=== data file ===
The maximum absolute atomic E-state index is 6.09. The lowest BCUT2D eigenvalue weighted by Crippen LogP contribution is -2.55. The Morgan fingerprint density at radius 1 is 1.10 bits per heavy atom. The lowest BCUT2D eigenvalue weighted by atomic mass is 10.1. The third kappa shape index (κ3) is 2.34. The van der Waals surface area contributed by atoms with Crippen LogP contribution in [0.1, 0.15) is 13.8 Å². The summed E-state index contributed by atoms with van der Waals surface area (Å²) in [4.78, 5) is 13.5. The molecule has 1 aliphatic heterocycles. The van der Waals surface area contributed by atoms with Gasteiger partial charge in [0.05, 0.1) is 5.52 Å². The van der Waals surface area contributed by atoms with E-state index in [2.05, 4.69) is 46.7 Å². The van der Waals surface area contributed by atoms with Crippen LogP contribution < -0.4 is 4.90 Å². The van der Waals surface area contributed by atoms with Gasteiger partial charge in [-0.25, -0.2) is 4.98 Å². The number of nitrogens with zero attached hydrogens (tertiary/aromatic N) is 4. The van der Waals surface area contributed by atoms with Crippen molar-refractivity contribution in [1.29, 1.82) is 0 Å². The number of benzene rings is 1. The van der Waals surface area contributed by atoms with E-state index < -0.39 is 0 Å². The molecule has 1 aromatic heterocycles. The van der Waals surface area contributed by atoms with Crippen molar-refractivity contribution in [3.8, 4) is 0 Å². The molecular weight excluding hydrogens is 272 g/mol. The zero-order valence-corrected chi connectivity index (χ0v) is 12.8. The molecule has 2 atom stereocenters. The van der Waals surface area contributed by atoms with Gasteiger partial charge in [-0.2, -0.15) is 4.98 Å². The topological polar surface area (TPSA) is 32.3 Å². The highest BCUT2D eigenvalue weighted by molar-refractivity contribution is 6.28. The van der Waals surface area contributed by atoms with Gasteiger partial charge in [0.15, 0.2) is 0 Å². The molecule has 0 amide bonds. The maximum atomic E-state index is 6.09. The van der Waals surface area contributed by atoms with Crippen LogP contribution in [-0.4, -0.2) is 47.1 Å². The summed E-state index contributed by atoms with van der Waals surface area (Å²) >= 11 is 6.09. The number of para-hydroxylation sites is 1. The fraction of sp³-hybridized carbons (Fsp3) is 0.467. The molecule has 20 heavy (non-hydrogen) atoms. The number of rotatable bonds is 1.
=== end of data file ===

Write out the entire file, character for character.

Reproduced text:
The maximum absolute atomic E-state index is 6.09. The lowest BCUT2D eigenvalue weighted by Crippen LogP contribution is -2.55. The Morgan fingerprint density at radius 1 is 1.10 bits per heavy atom. The lowest BCUT2D eigenvalue weighted by atomic mass is 10.1. The third kappa shape index (κ3) is 2.34. The van der Waals surface area contributed by atoms with Crippen LogP contribution in [0.1, 0.15) is 13.8 Å². The summed E-state index contributed by atoms with van der Waals surface area (Å²) in [4.78, 5) is 13.5. The molecule has 1 aliphatic heterocycles. The van der Waals surface area contributed by atoms with Gasteiger partial charge in [0.05, 0.1) is 5.52 Å². The van der Waals surface area contributed by atoms with E-state index in [2.05, 4.69) is 46.7 Å². The van der Waals surface area contributed by atoms with Crippen LogP contribution < -0.4 is 4.90 Å². The van der Waals surface area contributed by atoms with Gasteiger partial charge in [-0.25, -0.2) is 4.98 Å². The number of nitrogens with zero attached hydrogens (tertiary/aromatic N) is 4. The van der Waals surface area contributed by atoms with Crippen molar-refractivity contribution in [1.29, 1.82) is 0 Å². The number of benzene rings is 1. The van der Waals surface area contributed by atoms with E-state index < -0.39 is 0 Å². The molecule has 1 aromatic heterocycles. The van der Waals surface area contributed by atoms with Crippen molar-refractivity contribution in [3.8, 4) is 0 Å². The molecular weight excluding hydrogens is 272 g/mol. The zero-order valence-corrected chi connectivity index (χ0v) is 12.8. The molecule has 2 atom stereocenters. The van der Waals surface area contributed by atoms with Gasteiger partial charge in [-0.2, -0.15) is 4.98 Å². The topological polar surface area (TPSA) is 32.3 Å². The highest BCUT2D eigenvalue weighted by molar-refractivity contribution is 6.28. The van der Waals surface area contributed by atoms with Gasteiger partial charge in [0.15, 0.2) is 0 Å². The molecule has 0 amide bonds. The maximum atomic E-state index is 6.09. The van der Waals surface area contributed by atoms with Crippen LogP contribution in [-0.4, -0.2) is 47.1 Å². The summed E-state index contributed by atoms with van der Waals surface area (Å²) >= 11 is 6.09. The number of para-hydroxylation sites is 1. The fraction of sp³-hybridized carbons (Fsp3) is 0.467. The molecule has 20 heavy (non-hydrogen) atoms. The number of rotatable bonds is 1.